Re: java programming for X

KerNeL PaNiC (panic@primary.net)
Wed, 14 Apr 1999 00:45:37 -0500



Ewan Dunbar wrote:
> 
> On Sun, 11 Apr 1999, Donald Lee wrote:
> 
> > I don't know if this is proper place to ask this question but I think
> > I may be interested in learning how to program in java.  I have some
> > personal experience using Turbo C 3.0, a little VAX pascal from
> > college and about a year ago I made some silly little programs in
> > Visual Basic 5.  I am hardly an expert but I feel I could make a good
> > programmer if I had some inspiration and guidance.  Right now I'm
> > still not sure what java really is... Is it for downloading applets
> > off the internet only or can you make stand alone apps that just run
> > on the machine?  How can I find out more about java in terms of using
> > it with linux and afterstep?
> 
> There's a pretty good book published by Sams called "Teach Yourself Java
> (version) in 21 days". There are editions of this book for Java 1.02, Java
> 1.1, and Java2. 1.02 is still the safest version as far as applets (small
> programs that run in a web browser) go. 1.1 is fine for applications, and
> possibly applets, if you know the user has a very new browser.
> Unfortunately, most applets are too new for anyone running Netscape
> 3, and Netscape 4.0x, x < 8, only supports Java 1.02. Most people who have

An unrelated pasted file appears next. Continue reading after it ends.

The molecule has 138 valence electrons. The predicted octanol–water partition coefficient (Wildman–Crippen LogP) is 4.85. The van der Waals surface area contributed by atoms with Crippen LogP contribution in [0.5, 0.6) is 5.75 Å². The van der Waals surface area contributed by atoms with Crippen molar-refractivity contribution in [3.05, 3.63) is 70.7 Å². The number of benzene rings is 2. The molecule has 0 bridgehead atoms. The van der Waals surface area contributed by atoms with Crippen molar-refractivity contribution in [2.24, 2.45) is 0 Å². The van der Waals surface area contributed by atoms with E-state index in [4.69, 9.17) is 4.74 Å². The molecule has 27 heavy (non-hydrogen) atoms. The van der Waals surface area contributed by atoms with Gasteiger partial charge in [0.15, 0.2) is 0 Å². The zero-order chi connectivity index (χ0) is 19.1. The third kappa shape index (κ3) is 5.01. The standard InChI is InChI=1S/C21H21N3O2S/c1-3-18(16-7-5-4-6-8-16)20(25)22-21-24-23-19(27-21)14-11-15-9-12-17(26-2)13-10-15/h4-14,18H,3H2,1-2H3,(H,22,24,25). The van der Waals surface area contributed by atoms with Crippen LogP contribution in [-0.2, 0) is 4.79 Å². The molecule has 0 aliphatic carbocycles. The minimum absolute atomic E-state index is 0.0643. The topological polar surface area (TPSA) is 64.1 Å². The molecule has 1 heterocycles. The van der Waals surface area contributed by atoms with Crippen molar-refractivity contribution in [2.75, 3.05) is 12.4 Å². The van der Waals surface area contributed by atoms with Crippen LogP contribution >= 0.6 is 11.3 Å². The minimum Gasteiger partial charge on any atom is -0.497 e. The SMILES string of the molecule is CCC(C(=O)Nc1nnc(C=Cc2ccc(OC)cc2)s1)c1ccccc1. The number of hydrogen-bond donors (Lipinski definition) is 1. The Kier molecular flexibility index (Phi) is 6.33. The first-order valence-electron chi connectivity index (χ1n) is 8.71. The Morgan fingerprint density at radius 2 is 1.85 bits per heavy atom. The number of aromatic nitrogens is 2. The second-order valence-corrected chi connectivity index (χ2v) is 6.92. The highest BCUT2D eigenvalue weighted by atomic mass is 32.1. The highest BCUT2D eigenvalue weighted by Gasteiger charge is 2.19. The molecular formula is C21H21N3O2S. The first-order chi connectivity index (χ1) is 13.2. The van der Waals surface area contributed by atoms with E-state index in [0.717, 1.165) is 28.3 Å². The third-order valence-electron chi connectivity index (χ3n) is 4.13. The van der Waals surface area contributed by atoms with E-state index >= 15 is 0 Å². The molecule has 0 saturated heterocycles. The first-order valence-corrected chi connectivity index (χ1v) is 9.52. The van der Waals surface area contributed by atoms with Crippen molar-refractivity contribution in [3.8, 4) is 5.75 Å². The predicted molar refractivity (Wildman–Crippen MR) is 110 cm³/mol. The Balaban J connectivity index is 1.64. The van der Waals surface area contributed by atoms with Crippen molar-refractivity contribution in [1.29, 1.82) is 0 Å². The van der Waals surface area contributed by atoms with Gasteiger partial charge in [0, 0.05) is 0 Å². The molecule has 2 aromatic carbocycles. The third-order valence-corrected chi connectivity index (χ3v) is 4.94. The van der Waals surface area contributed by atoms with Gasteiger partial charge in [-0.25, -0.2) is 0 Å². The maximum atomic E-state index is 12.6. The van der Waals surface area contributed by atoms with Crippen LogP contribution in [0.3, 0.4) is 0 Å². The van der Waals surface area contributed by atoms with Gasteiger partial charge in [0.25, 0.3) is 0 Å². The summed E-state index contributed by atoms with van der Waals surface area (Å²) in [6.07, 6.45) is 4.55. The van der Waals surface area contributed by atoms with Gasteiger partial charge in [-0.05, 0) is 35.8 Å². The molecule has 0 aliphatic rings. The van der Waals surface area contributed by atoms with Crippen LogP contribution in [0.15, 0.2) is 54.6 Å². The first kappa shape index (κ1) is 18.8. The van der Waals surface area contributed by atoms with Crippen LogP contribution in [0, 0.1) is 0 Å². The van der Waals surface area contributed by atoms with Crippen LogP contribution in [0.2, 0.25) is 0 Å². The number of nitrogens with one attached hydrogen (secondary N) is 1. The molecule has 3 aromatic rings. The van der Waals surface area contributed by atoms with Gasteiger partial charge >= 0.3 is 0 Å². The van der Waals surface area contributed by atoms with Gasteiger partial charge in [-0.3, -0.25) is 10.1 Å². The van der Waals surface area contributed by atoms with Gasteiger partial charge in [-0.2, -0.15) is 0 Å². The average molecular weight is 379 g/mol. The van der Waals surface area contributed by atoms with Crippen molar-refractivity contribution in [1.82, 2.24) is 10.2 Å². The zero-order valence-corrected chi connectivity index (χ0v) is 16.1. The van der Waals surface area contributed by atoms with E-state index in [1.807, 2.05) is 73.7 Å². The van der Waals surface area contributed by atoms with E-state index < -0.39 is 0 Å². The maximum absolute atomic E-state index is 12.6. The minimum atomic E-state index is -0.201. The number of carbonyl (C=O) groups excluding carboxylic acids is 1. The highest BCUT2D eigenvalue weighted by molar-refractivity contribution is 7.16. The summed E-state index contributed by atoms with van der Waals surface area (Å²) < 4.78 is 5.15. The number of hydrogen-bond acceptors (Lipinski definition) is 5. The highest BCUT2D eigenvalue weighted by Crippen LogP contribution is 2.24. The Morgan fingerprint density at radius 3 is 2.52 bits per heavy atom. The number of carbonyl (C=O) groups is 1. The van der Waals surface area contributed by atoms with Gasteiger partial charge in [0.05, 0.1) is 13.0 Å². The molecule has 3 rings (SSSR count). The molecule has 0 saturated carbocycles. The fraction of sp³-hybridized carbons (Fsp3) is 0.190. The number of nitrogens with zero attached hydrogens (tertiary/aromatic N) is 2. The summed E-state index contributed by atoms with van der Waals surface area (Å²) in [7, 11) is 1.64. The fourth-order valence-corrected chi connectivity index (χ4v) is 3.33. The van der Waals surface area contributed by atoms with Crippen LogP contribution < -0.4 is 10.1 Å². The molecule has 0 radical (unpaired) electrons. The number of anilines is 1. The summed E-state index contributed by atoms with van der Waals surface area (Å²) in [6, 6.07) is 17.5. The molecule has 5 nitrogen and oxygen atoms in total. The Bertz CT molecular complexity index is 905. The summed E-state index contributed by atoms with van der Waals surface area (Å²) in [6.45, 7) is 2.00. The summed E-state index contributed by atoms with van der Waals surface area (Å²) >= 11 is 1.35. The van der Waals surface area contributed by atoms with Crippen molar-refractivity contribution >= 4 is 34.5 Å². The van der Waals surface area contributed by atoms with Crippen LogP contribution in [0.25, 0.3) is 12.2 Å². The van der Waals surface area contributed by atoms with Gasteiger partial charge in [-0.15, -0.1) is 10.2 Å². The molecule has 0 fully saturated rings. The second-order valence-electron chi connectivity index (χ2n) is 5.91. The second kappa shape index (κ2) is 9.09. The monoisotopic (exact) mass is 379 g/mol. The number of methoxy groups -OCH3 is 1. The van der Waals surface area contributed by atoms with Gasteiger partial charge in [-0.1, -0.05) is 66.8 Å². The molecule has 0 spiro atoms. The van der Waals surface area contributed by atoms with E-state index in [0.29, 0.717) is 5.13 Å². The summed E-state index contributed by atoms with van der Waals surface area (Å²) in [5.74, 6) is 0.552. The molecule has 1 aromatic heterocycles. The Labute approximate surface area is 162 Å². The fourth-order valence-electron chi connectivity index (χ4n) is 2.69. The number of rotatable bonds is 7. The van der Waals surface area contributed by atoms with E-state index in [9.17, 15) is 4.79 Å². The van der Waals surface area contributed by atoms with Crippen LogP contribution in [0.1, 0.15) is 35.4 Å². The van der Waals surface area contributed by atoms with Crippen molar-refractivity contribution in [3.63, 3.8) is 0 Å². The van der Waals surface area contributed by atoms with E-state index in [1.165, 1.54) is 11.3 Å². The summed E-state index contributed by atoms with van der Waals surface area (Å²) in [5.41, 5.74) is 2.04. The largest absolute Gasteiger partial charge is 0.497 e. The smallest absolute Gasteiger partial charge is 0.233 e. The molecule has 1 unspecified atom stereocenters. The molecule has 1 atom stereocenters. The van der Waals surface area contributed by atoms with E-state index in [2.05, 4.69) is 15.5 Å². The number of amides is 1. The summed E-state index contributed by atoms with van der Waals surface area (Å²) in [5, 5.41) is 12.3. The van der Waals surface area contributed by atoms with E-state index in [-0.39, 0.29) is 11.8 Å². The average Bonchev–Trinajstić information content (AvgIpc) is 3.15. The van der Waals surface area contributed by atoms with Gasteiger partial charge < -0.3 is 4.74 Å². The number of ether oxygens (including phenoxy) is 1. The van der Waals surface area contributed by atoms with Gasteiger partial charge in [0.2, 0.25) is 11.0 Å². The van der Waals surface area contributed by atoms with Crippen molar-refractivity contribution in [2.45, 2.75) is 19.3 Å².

> the JDK have version 1.1.x. Go for the 1.1 version of this book, because
> it alerts you when there's something unavailable in 1.02. I wasn't very
> interested in writing applets anyway, so I sort of skimmed through that
> part.

That is true about the fact that the Java VM that ships with Netscape
and IE version 3.0 is only guaranteed to be version 1.0x, and there are
still people out there that just do not want to upgrade (this is mostly
the case for IE since if you get Win98 you get IE4 by default, and with
Win95 you had IE3).  However, if you want to write applets for Java 2
(ie Java 1.2) you can use Javascript to detect the version of the
browser and load the appropriate applet (of course this means
maintaining multiple versions of the applet for each Java VM that you
come across).  As a side note, there are even a few things that have
been deprecated in Java 1.1 in the latest release of Java 2.  So as a
friend of mine and a Sun Certified instructor (who is Sun Certified to
teach Java) would say "Java is write once TEST EVERYWHERE".

 
> ------------------------------------------------
> Ewan Dunbar
> ------------------------------------------------
> Visit Preston Manning: Action Hero at
> http://earl.thedunbars.com/pmah/index.html
> ------------------------------------------------

Matthew R. Hamilton  Senior Systems Engineer  -- miSOFT Inc. (A division
of Metters Ind.)
Sun Certified Systems Engineer  &  Sun Competency 2000 Certified

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